After two weeks of no major film releases, movie theaters are in great need of a fresh hit to break the late-winter box office drought. Unfortunately, it doesn’t look like Universal/Apple’s “Argylle” will be that big hit.
Tracking for Matthew Vaughn’s spy thriller is projecting an opening weekend of $18 million, half of the $36.2 million opening that Vaughn’s 2014 film “Kingsman: The Secret Service” earned.
For most legacy studio productions, that would be a bust. But Apple is playing by different rules.
Flush with cash from non-entertainment revenue streams, the Silicon Valley tech giant has built a strategy of spending big bucks on original films from big name filmmakers — Martin Scorsese’s “Killers of the Flower Moon” and Ridley Scott’s “Napoleon,” for example — and signing deals with legacy studios to theatrically distribute the film with a full window.
So far, the numbers haven’t been huge. “Killers,” which carried a $200 million-plus budget, grossed just $156 million at the global box office, while “Napoleon,” which carried a similar price tag, only did slightly better with $218.3 million grossed worldwide.
What makes it even harder to gauge whether Apple is getting a return on investment is their decision to keep streaming subscriber numbers for Apple TV+ under wraps. With “Killers of the Flower Moon” hitting streaming in the wake of its Best Picture Oscar nomination, this would be the time where Apple would hope to reap the benefits of releasing a film in theaters to elevate audience awareness, but it will be difficult to discern whether that goal is successful.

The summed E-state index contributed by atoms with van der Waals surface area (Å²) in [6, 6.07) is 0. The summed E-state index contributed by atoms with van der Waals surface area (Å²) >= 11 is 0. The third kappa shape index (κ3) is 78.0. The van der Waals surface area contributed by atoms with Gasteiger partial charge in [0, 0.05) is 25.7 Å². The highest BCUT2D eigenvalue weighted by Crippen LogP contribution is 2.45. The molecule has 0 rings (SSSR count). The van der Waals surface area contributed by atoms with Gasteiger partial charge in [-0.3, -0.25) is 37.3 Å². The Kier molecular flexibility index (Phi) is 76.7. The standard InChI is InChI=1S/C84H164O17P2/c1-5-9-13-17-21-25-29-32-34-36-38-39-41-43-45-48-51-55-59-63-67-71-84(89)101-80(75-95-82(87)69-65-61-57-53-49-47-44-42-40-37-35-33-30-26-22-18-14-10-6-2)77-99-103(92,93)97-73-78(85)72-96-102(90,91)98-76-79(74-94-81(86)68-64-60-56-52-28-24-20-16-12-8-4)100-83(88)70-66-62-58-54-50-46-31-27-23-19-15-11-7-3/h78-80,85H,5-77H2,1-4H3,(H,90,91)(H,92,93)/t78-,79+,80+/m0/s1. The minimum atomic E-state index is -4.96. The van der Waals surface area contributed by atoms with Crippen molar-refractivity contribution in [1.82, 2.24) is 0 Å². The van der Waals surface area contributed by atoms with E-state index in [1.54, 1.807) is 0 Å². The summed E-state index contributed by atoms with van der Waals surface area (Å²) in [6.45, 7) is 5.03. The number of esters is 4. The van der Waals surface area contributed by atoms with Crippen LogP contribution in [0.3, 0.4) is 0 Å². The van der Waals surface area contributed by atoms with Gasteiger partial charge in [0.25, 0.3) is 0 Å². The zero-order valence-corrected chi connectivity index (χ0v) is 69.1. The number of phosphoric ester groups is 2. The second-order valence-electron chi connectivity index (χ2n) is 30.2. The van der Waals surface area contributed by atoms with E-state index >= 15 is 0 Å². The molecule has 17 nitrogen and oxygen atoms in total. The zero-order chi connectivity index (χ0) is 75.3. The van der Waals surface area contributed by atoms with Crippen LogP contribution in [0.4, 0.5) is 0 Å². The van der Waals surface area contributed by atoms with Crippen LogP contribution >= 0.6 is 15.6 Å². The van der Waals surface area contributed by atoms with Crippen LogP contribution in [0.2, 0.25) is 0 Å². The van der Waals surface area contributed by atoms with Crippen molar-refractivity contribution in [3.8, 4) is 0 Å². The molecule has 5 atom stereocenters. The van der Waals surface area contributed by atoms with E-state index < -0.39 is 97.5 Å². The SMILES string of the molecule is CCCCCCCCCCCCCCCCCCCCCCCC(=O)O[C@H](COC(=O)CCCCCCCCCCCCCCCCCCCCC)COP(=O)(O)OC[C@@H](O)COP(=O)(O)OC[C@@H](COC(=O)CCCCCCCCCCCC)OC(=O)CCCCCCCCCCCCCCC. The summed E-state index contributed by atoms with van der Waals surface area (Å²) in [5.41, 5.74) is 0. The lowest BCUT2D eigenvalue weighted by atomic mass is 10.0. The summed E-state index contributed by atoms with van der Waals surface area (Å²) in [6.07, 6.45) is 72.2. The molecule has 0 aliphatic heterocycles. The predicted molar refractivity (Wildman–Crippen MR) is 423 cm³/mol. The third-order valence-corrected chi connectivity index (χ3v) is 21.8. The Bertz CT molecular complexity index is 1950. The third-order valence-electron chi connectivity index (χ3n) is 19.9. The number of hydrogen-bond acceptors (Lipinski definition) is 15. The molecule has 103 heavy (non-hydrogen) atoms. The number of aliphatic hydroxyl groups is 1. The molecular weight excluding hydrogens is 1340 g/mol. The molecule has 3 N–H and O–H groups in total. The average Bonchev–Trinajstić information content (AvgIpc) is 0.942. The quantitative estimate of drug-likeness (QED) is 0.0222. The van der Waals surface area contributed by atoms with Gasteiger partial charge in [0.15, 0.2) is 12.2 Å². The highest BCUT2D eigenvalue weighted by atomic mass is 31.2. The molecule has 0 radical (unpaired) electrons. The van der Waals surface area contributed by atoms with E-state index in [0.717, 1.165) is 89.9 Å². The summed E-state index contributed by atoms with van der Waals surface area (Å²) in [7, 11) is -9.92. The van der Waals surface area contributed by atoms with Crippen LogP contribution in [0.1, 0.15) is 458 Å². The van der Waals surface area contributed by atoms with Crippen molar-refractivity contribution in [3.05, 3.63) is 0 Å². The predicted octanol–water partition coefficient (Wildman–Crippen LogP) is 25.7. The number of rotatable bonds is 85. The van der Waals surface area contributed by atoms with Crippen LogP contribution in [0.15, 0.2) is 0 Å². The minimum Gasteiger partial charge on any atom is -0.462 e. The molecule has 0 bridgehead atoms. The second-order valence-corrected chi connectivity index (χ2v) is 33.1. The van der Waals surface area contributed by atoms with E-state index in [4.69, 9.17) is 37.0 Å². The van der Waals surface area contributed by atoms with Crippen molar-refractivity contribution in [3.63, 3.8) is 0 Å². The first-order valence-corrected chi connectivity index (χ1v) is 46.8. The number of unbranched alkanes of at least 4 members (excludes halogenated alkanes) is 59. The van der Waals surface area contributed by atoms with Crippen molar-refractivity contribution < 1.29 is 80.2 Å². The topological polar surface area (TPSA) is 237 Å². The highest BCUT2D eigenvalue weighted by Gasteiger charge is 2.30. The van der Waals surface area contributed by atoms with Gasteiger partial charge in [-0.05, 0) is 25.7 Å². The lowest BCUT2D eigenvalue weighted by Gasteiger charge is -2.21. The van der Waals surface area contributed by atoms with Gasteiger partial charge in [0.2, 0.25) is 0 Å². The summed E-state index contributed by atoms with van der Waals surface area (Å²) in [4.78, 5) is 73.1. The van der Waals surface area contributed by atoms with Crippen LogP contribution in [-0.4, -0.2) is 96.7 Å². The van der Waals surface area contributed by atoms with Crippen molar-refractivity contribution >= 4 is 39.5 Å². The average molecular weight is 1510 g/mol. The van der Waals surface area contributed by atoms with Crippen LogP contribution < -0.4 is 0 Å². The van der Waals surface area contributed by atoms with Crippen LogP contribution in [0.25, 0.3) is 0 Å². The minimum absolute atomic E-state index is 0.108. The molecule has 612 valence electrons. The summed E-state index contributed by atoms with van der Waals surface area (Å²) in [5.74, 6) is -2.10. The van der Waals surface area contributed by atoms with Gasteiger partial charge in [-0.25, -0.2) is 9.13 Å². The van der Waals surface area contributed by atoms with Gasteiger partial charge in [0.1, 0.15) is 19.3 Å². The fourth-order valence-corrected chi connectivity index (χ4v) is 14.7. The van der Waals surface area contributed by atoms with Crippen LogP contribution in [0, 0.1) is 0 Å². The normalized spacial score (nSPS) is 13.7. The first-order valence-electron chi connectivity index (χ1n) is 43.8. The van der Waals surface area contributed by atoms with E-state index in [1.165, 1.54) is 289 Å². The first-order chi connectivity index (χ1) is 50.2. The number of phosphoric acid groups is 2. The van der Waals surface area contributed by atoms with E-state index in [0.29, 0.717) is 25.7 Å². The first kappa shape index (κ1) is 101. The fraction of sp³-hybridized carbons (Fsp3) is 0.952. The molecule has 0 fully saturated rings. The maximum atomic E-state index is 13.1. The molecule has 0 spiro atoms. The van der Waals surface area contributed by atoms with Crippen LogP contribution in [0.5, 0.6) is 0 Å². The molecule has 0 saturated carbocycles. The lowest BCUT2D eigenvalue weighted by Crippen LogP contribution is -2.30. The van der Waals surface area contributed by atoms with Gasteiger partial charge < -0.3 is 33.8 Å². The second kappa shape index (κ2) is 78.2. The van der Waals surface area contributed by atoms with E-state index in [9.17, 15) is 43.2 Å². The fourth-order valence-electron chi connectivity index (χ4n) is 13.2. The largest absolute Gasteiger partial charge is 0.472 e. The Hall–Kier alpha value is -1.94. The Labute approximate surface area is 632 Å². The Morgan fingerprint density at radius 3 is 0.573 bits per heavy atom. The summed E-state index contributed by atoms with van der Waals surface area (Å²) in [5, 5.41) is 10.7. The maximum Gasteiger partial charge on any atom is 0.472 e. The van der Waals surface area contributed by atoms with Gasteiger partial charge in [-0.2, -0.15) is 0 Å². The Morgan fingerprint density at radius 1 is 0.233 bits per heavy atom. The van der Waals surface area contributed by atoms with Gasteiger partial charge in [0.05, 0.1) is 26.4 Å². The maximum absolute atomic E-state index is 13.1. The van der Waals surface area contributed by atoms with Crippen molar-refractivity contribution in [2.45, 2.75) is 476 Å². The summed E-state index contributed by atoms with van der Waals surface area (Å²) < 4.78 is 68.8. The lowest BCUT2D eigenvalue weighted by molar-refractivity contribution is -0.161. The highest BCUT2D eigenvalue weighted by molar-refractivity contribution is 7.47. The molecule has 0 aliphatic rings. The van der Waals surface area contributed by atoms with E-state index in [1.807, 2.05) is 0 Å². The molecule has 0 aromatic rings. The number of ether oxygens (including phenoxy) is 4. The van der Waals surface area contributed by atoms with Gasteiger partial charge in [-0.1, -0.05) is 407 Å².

“I have no idea if this is actually working for Apple, but as long as they’re willing to spend, nobody’s going to complain,” one exec for a legacy studio told TheWrap earlier this month. “It’s a good deal for the studios they sign distribution deals with, the filmmakers who make the movies they want to make, and the theaters who get more programming.”
So far, tracking suggests that “Argylle” hasn’t gained a big foothold with audiences despite months of marketing highlighting the film’s quirky approach to the spy genre. The film stars Bryce Dallas Howard as the author of a successful series of spy novels about a fictional agent named Argylle — or at least she thinks he’s fictional. It turns out that Argylle is real, and her novels have predicted the future for an underground network of spies that eye the author as a high-priority target.
But critics aren’t impressed by “Argylle,” giving the film mostly negative reviews with a 34% Rotten Tomatoes score. Barring a significant deviation in opinion among opening night audiences, “Argylle” now faces a potential future where these reviews start a chain of poor word-of-mouth that stifles its chances to leg out through February. While Universal faces little risk on this distribution-only title, poor word-of-mouth will certainly harm Apple’s efforts to grow its streaming base through the cinema.
The post ‘Argylle’ Won’t Do Much to Break the Current Box Office Slump appeared first on TheWrap.